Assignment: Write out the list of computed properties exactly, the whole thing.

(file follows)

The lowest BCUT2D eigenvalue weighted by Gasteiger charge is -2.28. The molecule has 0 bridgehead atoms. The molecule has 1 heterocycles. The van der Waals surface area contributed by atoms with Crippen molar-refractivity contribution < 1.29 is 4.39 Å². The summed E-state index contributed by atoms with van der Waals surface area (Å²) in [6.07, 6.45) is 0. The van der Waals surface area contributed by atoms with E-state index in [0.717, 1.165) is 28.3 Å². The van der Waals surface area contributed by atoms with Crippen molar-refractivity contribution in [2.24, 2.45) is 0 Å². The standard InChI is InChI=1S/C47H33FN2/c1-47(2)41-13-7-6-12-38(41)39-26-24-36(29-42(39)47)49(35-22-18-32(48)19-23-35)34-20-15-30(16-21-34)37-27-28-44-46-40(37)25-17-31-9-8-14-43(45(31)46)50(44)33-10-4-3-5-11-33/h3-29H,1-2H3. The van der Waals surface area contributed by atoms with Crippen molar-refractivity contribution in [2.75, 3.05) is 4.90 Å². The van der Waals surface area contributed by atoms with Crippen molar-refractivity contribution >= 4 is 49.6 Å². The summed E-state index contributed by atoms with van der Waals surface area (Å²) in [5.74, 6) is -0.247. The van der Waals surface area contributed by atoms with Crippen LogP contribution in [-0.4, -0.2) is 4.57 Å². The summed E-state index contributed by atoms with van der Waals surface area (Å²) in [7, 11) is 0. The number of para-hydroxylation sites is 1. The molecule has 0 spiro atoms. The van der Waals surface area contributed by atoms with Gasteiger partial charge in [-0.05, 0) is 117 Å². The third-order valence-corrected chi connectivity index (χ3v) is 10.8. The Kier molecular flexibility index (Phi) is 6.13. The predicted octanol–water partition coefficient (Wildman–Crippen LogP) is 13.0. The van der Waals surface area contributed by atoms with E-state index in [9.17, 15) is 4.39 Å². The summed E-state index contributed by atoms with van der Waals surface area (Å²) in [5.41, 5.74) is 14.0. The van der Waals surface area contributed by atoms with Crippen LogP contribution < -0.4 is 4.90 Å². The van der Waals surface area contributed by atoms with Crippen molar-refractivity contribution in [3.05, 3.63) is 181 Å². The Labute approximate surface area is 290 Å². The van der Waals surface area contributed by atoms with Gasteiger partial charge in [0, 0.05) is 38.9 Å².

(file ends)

The lowest BCUT2D eigenvalue weighted by Gasteiger charge is -2.28. The molecule has 0 bridgehead atoms. The molecule has 1 heterocycles. The van der Waals surface area contributed by atoms with Crippen molar-refractivity contribution < 1.29 is 4.39 Å². The summed E-state index contributed by atoms with van der Waals surface area (Å²) in [6.07, 6.45) is 0. The van der Waals surface area contributed by atoms with E-state index in [0.717, 1.165) is 28.3 Å². The van der Waals surface area contributed by atoms with Crippen molar-refractivity contribution in [2.24, 2.45) is 0 Å². The standard InChI is InChI=1S/C47H33FN2/c1-47(2)41-13-7-6-12-38(41)39-26-24-36(29-42(39)47)49(35-22-18-32(48)19-23-35)34-20-15-30(16-21-34)37-27-28-44-46-40(37)25-17-31-9-8-14-43(45(31)46)50(44)33-10-4-3-5-11-33/h3-29H,1-2H3. The van der Waals surface area contributed by atoms with Crippen molar-refractivity contribution in [2.75, 3.05) is 4.90 Å². The van der Waals surface area contributed by atoms with Crippen molar-refractivity contribution >= 4 is 49.6 Å². The summed E-state index contributed by atoms with van der Waals surface area (Å²) in [5.74, 6) is -0.247. The van der Waals surface area contributed by atoms with Crippen LogP contribution in [-0.4, -0.2) is 4.57 Å². The summed E-state index contributed by atoms with van der Waals surface area (Å²) in [7, 11) is 0. The number of para-hydroxylation sites is 1. The molecule has 0 spiro atoms. The van der Waals surface area contributed by atoms with Gasteiger partial charge in [-0.05, 0) is 117 Å². The third-order valence-corrected chi connectivity index (χ3v) is 10.8. The Kier molecular flexibility index (Phi) is 6.13. The predicted octanol–water partition coefficient (Wildman–Crippen LogP) is 13.0. The van der Waals surface area contributed by atoms with E-state index in [9.17, 15) is 4.39 Å². The summed E-state index contributed by atoms with van der Waals surface area (Å²) in [5.41, 5.74) is 14.0. The van der Waals surface area contributed by atoms with Crippen LogP contribution < -0.4 is 4.90 Å². The van der Waals surface area contributed by atoms with Crippen molar-refractivity contribution in [3.05, 3.63) is 181 Å². The Labute approximate surface area is 290 Å². The van der Waals surface area contributed by atoms with Gasteiger partial charge in [0, 0.05) is 38.9 Å².